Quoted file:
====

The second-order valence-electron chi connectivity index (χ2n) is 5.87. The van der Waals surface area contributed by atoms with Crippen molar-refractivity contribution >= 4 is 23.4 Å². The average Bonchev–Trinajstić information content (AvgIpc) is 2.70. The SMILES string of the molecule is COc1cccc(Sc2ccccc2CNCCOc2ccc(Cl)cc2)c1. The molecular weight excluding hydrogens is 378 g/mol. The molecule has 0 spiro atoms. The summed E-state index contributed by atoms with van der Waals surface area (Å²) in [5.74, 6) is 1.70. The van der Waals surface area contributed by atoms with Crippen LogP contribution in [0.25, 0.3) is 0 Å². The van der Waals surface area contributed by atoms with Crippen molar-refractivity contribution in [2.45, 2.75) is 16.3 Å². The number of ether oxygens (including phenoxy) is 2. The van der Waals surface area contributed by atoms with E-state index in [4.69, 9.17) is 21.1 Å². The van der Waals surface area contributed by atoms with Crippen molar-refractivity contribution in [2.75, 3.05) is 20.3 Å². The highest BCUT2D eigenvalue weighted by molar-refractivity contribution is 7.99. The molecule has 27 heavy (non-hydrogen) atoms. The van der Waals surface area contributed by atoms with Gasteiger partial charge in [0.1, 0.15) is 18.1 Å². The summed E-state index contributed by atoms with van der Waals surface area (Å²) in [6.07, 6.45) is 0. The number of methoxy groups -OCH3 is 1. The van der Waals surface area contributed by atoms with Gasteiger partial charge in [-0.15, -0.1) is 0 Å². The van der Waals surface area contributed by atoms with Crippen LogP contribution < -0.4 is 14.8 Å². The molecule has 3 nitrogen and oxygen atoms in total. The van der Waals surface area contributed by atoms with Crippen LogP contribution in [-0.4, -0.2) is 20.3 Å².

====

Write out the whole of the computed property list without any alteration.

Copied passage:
The second-order valence-electron chi connectivity index (χ2n) is 5.87. The van der Waals surface area contributed by atoms with Crippen molar-refractivity contribution >= 4 is 23.4 Å². The average Bonchev–Trinajstić information content (AvgIpc) is 2.70. The SMILES string of the molecule is COc1cccc(Sc2ccccc2CNCCOc2ccc(Cl)cc2)c1. The molecular weight excluding hydrogens is 378 g/mol. The molecule has 0 spiro atoms. The summed E-state index contributed by atoms with van der Waals surface area (Å²) in [5.74, 6) is 1.70. The van der Waals surface area contributed by atoms with Crippen LogP contribution in [0.25, 0.3) is 0 Å². The van der Waals surface area contributed by atoms with Crippen molar-refractivity contribution in [2.45, 2.75) is 16.3 Å². The number of ether oxygens (including phenoxy) is 2. The van der Waals surface area contributed by atoms with E-state index in [4.69, 9.17) is 21.1 Å². The van der Waals surface area contributed by atoms with Crippen molar-refractivity contribution in [2.75, 3.05) is 20.3 Å². The highest BCUT2D eigenvalue weighted by molar-refractivity contribution is 7.99. The molecule has 27 heavy (non-hydrogen) atoms. The van der Waals surface area contributed by atoms with Gasteiger partial charge in [0.1, 0.15) is 18.1 Å². The summed E-state index contributed by atoms with van der Waals surface area (Å²) in [6.07, 6.45) is 0. The number of methoxy groups -OCH3 is 1. The van der Waals surface area contributed by atoms with Gasteiger partial charge in [-0.15, -0.1) is 0 Å². The van der Waals surface area contributed by atoms with Crippen LogP contribution < -0.4 is 14.8 Å². The molecule has 3 nitrogen and oxygen atoms in total. The van der Waals surface area contributed by atoms with Crippen LogP contribution in [-0.4, -0.2) is 20.3 Å².